Case 2: NSW man, high on ice, 2 previous drink-drive convictions, circumvented an interlock device then killed a policeman on a motorcycle. He is refused bail and so is in custody until January, even though the trial hasn't happened yet. https://www.theage.com.au/national/vict ... 5048z.html

Now I admit the NSW man is at the very high end of people likely to reoffend, but I can't help thinking that courts see a drugged driver as a "bad man" while a texting woman is a "good woman who made a mistake anyone can make". The courts and laws need to stop treating traffic deaths so lightly. I think a good start (and I think I've already said this in this thread) would be to remove the distinction between dangerous and negligent driving, or whatever the terms are state to state. If your driving kills someone, and you were at fault, then that should be dangerous driving, by definition.

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Re: It is not "dangerous" to drive into a cyclist

Postby DavidS » Tue Sep 18, 2018 11:29 pm

I think you might be able to come up with better examples Adelaide Peter, but the salient point is correct. Is this not the reason that the permission to drive a car requires a licence? There is a level of responsibility to being in control of a vehicle which can cause death and injury if the driver is inattentive or otherwise distracted. Negligent or dangerous, there is a distinction, but both should attract the same penalty. Being negligent in control of a dangerous motor vehicle is dangerous.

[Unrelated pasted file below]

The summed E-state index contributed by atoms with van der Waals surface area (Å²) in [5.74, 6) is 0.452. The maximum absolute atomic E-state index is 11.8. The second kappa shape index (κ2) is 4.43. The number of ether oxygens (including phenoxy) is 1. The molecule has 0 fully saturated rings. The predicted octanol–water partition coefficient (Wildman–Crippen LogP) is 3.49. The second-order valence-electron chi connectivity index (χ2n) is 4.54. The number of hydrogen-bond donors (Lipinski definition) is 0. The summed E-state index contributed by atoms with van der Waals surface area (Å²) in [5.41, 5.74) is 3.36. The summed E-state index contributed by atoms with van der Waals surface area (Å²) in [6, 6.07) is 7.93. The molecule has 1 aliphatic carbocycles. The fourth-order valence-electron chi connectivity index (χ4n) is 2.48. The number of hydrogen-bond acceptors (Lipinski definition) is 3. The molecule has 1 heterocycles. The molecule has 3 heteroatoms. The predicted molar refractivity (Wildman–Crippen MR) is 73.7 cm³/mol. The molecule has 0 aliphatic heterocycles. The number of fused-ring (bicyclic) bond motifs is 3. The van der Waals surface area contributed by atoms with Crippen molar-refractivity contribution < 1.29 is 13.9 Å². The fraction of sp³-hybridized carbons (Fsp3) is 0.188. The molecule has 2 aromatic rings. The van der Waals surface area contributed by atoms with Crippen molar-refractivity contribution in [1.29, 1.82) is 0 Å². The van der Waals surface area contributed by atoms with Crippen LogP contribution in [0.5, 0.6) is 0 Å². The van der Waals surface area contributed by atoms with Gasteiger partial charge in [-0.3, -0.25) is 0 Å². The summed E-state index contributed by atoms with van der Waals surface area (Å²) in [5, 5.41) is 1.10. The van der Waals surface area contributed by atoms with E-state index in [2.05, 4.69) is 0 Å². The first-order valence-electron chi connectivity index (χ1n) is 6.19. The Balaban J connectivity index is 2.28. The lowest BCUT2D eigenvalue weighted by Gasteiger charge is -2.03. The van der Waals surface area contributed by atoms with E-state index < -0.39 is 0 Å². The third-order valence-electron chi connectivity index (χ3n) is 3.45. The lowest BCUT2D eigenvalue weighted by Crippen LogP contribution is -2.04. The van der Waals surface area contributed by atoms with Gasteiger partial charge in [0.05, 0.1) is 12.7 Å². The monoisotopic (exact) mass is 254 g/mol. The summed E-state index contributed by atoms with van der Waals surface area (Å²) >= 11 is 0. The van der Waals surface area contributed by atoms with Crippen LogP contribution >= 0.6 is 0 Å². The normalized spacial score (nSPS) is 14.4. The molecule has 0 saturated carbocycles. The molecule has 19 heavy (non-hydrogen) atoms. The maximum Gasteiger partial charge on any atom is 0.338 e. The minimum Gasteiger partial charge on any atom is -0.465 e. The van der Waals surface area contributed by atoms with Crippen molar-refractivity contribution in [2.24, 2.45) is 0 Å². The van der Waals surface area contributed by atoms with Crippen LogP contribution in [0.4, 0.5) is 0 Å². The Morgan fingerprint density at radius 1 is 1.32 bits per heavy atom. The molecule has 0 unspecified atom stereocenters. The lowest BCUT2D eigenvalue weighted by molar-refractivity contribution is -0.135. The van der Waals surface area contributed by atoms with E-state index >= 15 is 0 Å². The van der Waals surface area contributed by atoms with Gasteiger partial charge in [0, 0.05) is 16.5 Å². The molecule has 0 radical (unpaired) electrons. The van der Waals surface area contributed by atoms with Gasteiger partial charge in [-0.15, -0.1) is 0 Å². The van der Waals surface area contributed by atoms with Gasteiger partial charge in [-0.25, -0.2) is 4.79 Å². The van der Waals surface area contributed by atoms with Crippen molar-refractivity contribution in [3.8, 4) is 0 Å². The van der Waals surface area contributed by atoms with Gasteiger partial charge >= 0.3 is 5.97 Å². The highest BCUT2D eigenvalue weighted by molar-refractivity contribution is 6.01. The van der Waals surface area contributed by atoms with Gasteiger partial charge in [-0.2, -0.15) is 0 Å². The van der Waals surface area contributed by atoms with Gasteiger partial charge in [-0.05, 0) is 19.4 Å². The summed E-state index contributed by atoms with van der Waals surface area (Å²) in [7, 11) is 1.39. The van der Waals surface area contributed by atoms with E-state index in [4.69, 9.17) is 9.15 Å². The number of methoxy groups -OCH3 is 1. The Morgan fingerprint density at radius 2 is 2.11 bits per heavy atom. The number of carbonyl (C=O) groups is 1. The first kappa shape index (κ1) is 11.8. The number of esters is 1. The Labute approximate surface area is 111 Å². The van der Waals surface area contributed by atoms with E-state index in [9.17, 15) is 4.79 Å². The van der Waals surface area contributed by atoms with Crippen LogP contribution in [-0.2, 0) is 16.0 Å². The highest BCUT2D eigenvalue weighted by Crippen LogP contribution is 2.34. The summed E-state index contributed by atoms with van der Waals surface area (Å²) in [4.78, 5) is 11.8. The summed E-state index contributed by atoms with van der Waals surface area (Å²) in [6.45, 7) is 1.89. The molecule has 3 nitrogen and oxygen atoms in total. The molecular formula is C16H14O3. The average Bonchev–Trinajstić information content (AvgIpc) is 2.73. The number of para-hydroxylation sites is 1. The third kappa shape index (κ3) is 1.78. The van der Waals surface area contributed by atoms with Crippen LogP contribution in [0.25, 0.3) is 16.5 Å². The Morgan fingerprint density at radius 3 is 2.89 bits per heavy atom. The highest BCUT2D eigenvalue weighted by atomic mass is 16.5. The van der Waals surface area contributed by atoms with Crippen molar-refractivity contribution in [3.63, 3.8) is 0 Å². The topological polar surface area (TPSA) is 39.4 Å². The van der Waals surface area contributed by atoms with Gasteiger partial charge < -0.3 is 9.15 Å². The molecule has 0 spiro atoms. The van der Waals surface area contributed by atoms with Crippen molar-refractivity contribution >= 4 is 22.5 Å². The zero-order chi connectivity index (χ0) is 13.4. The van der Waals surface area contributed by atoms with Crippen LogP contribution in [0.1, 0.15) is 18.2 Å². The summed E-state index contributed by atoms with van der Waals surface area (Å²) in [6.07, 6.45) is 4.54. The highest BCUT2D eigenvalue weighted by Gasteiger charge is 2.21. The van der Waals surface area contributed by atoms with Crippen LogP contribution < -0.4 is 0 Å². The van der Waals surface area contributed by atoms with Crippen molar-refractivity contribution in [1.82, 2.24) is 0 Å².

It has always irritated me how flippantly people drive. Not only as a cyclist, but decades ago as a tram driver, I am constantly amazed that drivers feel they don't really need to pay attention, plan ahead etc, but it is just accepted as normal behaviour to drive around without paying attention. The only accident I ever had in a tram was smacking into a car which pulled out in front of my 20 tonne non-steering tram without looking - that was one less taxi on the road and thankfully no-one was hurt. But what possessed the driver to not bother looking? Negligent or dangerous? Doesn't matter, both are culpable behaviours.